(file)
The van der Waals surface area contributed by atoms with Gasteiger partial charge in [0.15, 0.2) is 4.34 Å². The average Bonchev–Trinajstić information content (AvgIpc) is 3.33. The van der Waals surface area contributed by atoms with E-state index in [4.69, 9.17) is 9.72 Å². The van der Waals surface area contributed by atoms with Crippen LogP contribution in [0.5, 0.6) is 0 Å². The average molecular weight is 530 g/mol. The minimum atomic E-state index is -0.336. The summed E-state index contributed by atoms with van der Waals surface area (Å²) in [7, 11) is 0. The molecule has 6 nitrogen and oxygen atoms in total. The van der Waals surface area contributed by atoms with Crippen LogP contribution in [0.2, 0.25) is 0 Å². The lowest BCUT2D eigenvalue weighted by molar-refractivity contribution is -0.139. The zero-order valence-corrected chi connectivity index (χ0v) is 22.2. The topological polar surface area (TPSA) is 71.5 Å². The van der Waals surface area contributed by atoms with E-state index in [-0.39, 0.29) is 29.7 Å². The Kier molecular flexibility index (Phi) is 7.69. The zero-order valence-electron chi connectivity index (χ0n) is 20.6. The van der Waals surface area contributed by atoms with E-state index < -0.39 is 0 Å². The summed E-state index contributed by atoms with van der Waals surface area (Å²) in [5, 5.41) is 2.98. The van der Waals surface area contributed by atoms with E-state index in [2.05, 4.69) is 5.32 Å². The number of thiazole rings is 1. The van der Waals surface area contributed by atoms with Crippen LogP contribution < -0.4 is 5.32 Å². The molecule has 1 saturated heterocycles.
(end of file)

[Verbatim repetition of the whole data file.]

The van der Waals surface area contributed by atoms with Gasteiger partial charge in [0.15, 0.2) is 4.34 Å². The average Bonchev–Trinajstić information content (AvgIpc) is 3.33. The van der Waals surface area contributed by atoms with E-state index in [4.69, 9.17) is 9.72 Å². The van der Waals surface area contributed by atoms with Crippen LogP contribution in [0.5, 0.6) is 0 Å². The average molecular weight is 530 g/mol. The minimum atomic E-state index is -0.336. The summed E-state index contributed by atoms with van der Waals surface area (Å²) in [7, 11) is 0. The molecule has 6 nitrogen and oxygen atoms in total. The van der Waals surface area contributed by atoms with Crippen LogP contribution in [0.2, 0.25) is 0 Å². The lowest BCUT2D eigenvalue weighted by molar-refractivity contribution is -0.139. The zero-order valence-corrected chi connectivity index (χ0v) is 22.2. The topological polar surface area (TPSA) is 71.5 Å². The van der Waals surface area contributed by atoms with E-state index in [-0.39, 0.29) is 29.7 Å². The Kier molecular flexibility index (Phi) is 7.69. The zero-order valence-electron chi connectivity index (χ0n) is 20.6. The van der Waals surface area contributed by atoms with E-state index < -0.39 is 0 Å². The summed E-state index contributed by atoms with van der Waals surface area (Å²) in [5, 5.41) is 2.98. The van der Waals surface area contributed by atoms with E-state index in [2.05, 4.69) is 5.32 Å². The number of thiazole rings is 1. The van der Waals surface area contributed by atoms with Crippen LogP contribution < -0.4 is 5.32 Å². The molecule has 1 saturated heterocycles.